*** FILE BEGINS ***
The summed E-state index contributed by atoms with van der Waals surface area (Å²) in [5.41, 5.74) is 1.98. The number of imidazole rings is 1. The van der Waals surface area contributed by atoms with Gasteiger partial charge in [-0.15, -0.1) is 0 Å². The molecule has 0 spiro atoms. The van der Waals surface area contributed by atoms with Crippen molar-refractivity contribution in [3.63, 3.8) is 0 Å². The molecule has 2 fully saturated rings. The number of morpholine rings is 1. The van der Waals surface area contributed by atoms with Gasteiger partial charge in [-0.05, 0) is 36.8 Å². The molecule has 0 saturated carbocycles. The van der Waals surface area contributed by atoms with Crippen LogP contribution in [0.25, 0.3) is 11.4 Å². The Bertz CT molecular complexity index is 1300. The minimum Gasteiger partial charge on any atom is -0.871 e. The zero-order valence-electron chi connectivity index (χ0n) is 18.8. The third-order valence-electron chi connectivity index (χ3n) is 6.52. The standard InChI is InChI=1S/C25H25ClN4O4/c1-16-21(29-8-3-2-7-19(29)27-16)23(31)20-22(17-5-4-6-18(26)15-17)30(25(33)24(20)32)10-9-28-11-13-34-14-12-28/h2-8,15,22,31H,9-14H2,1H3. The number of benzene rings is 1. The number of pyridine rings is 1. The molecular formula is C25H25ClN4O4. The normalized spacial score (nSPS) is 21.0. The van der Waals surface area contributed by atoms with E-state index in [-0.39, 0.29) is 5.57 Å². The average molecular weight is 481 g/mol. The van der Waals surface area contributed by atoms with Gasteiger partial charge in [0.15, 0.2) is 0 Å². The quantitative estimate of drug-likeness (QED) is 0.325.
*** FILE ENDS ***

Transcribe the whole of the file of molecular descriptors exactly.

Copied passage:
The summed E-state index contributed by atoms with van der Waals surface area (Å²) in [5.41, 5.74) is 1.98. The number of imidazole rings is 1. The van der Waals surface area contributed by atoms with Gasteiger partial charge in [-0.15, -0.1) is 0 Å². The molecule has 0 spiro atoms. The van der Waals surface area contributed by atoms with Crippen molar-refractivity contribution in [3.63, 3.8) is 0 Å². The molecule has 2 fully saturated rings. The number of morpholine rings is 1. The van der Waals surface area contributed by atoms with Gasteiger partial charge in [-0.05, 0) is 36.8 Å². The molecule has 0 saturated carbocycles. The van der Waals surface area contributed by atoms with Crippen LogP contribution in [0.25, 0.3) is 11.4 Å². The Bertz CT molecular complexity index is 1300. The minimum Gasteiger partial charge on any atom is -0.871 e. The zero-order valence-electron chi connectivity index (χ0n) is 18.8. The third-order valence-electron chi connectivity index (χ3n) is 6.52. The standard InChI is InChI=1S/C25H25ClN4O4/c1-16-21(29-8-3-2-7-19(29)27-16)23(31)20-22(17-5-4-6-18(26)15-17)30(25(33)24(20)32)10-9-28-11-13-34-14-12-28/h2-8,15,22,31H,9-14H2,1H3. The number of benzene rings is 1. The number of pyridine rings is 1. The molecular formula is C25H25ClN4O4. The normalized spacial score (nSPS) is 21.0. The van der Waals surface area contributed by atoms with E-state index in [-0.39, 0.29) is 5.57 Å². The average molecular weight is 481 g/mol. The van der Waals surface area contributed by atoms with Gasteiger partial charge in [0.15, 0.2) is 0 Å². The quantitative estimate of drug-likeness (QED) is 0.325.